Here at PublicSource, we’re all about information: getting it, writing about it, sharing it. And we think it’s extremely important to share with our readers how we use the information we gather to create the stories we do. After all, we ask for transparency from others, and we’re more than happy to give it as well.

Here’s an explanation of how we created the map of danger zones for crude oil train derailment, included with the story that reported more than 40 percent of Pittsburgh residents are in those danger zones:

The point of the map was to figure out how many people live within established danger zones in the event of a crude oil train derailment. The federal government sets the evacuation zone at a half-mile.

Mapping is an important resource not only for visualization of data, but also for analysis of data.

We started by collecting a series of files that would help us map locations, like the city of Pittsburgh; features, like rail lines; and data, like regional populations. These files are called shapefiles.

Here are shapefiles we relied on for our crude map:

K-12 schools from the City of Pittsburgh (updated March 2014)

The schools shapefile consists of 180 public, private and charter schools that fall within the city of Pittsburgh. Included in those 180 were closed and open schools. We removed all closed schools for our analysis.

Oak Ridge National Laboratory CTA Railroad Network

This is a shapefile of all of the railroads in North America. In addition to the geographic tracks, this shapefile provides non-visual information like line ownership, operational status (active, abandoned, out-of-service) and transportation type (passenger or freight). In order to get the most accurate information, we made sure to only map active, non-passenger rail lines. We also could only confirm that the CSX- and Norfolk Southern-owned rail lines would be carrying crude oil, so we removed all other lines.

Rail lines in ArcGIS

2010 Pennsylvania Places shapefile from the Census Bureau

This shapefile was useful in identifying the boundary lines of the city of Pittsburgh, and it became handy in using our next shapefile.

Rail lines and places shapefiles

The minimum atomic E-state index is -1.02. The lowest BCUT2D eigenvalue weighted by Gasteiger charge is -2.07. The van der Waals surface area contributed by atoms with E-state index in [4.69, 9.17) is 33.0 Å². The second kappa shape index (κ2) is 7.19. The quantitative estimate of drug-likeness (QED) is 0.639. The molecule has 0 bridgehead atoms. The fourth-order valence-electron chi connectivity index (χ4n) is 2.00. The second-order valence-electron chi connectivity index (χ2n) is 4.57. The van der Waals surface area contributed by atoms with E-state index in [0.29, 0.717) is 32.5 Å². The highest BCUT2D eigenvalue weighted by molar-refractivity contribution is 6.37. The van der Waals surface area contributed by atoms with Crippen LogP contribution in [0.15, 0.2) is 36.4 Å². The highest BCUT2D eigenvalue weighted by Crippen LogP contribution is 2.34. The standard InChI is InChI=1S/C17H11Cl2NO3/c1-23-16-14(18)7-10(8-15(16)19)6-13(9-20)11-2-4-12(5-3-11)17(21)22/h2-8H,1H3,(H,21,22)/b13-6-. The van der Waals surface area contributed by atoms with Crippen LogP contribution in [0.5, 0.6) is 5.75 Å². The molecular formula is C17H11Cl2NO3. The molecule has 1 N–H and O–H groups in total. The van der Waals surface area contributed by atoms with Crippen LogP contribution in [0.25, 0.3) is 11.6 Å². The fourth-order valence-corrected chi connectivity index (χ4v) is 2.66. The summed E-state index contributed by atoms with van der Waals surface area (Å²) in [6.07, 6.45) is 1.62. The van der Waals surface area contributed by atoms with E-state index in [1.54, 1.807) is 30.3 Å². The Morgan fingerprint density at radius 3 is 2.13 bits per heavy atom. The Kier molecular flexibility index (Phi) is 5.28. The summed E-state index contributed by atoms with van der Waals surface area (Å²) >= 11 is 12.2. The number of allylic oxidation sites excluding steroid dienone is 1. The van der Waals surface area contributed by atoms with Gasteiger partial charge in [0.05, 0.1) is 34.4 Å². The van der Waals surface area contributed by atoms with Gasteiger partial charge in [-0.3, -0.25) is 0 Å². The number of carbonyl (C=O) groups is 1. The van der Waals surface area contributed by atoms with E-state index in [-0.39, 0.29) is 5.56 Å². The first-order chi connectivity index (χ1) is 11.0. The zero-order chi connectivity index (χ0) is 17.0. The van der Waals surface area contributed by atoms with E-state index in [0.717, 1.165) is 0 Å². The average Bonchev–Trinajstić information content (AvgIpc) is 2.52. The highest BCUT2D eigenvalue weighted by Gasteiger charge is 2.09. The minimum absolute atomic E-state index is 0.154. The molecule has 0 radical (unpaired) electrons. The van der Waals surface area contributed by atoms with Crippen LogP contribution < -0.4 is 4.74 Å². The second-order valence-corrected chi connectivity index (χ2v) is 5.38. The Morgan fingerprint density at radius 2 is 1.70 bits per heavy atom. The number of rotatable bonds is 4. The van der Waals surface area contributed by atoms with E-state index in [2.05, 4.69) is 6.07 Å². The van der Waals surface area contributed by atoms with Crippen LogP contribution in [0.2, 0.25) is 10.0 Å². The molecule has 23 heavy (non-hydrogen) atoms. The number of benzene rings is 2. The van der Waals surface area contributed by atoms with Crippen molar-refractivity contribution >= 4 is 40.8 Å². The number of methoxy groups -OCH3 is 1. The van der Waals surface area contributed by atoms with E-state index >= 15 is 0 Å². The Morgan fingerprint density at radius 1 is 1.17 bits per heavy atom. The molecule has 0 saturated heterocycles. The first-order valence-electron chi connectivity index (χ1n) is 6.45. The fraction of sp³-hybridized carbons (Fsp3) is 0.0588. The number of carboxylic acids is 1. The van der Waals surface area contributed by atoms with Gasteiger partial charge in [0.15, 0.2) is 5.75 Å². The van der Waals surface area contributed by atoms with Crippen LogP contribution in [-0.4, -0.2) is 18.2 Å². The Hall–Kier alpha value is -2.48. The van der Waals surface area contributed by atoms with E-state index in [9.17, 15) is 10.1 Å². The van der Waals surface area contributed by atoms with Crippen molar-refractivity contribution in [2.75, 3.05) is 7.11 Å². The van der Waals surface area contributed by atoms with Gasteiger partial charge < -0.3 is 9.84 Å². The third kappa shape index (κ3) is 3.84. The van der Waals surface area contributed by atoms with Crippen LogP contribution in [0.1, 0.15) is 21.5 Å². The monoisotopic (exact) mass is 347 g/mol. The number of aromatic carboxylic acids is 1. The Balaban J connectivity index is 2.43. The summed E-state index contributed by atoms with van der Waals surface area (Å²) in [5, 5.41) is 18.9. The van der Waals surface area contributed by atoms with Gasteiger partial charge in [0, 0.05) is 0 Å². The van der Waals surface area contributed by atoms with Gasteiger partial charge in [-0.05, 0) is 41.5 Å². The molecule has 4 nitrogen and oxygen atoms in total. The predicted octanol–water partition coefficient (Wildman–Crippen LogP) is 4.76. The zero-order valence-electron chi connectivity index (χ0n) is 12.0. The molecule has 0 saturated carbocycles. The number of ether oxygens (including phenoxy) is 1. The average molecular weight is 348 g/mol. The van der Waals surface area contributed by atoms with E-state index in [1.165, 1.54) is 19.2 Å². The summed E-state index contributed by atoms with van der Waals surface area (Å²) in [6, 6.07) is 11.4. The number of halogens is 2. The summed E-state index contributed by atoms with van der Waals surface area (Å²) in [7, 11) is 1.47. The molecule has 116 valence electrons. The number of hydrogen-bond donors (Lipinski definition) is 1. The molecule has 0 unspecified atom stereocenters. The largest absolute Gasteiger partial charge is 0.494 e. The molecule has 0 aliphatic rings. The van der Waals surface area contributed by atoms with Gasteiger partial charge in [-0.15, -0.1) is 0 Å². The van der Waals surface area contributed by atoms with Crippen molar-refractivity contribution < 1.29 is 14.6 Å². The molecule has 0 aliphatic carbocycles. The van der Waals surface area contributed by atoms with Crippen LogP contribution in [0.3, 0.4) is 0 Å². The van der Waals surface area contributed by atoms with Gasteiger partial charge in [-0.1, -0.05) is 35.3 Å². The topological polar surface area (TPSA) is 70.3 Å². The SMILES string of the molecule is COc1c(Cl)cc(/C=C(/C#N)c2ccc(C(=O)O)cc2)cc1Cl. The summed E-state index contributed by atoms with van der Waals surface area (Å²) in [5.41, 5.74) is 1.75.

2010 Pennsylvania Census Block shapefile from the Census Bureau

A census block is a geographic area created by the Census Bureau to make the job of collecting information about populations easier. Multiple census blocks usually exist within a city.

Here’s where things get interesting. Using the Pennsylvania places shapefile and the Census Block shapefile, we were able to join the two sets of data, dividing the city up into smaller areas that would then be able to feed us information about population in those areas.

Rail lines, places and census blocks

Armed with our rail lines and our Census Block data, we were able to use a mapping program (ArcGIS for this project) to draw a half-mile danger zone around the rail lines we laid down.

Rail lines with half-mile buffer zone

We took that half-mile danger zone and joined it with our Census Block shapefile. This gave us a more detailed look at the danger zone, dividing it into the smaller area shapes and attaching population data to each danger zone block (colored in orange).

Rail lines and buffer blocks

From there, all we had to do was add up the populations for each orange block. To be as accurate as possible, we made sure to get only partial population readings from the blocks with portions that fell outside of the danger zone.

We also added Pittsburgh K-12 schools that fell inside of the danger zone, of which there were 72. You can find out which ones here.

Lastly, we refined the visuals of our map to make it less hectic and we added some geographic features, like main roads and rivers, to help our readers see how it relates to their daily lives.

Let us know how we did.

Finalized crude oil map

Do you feel more informed?

Help us inform people in the Pittsburgh region with more stories like this — support our nonprofit newsroom with a donation.

Alexandra Kanik

Alexandra Kanik was a web developer and designer for PublicSource between 2011 and 2015.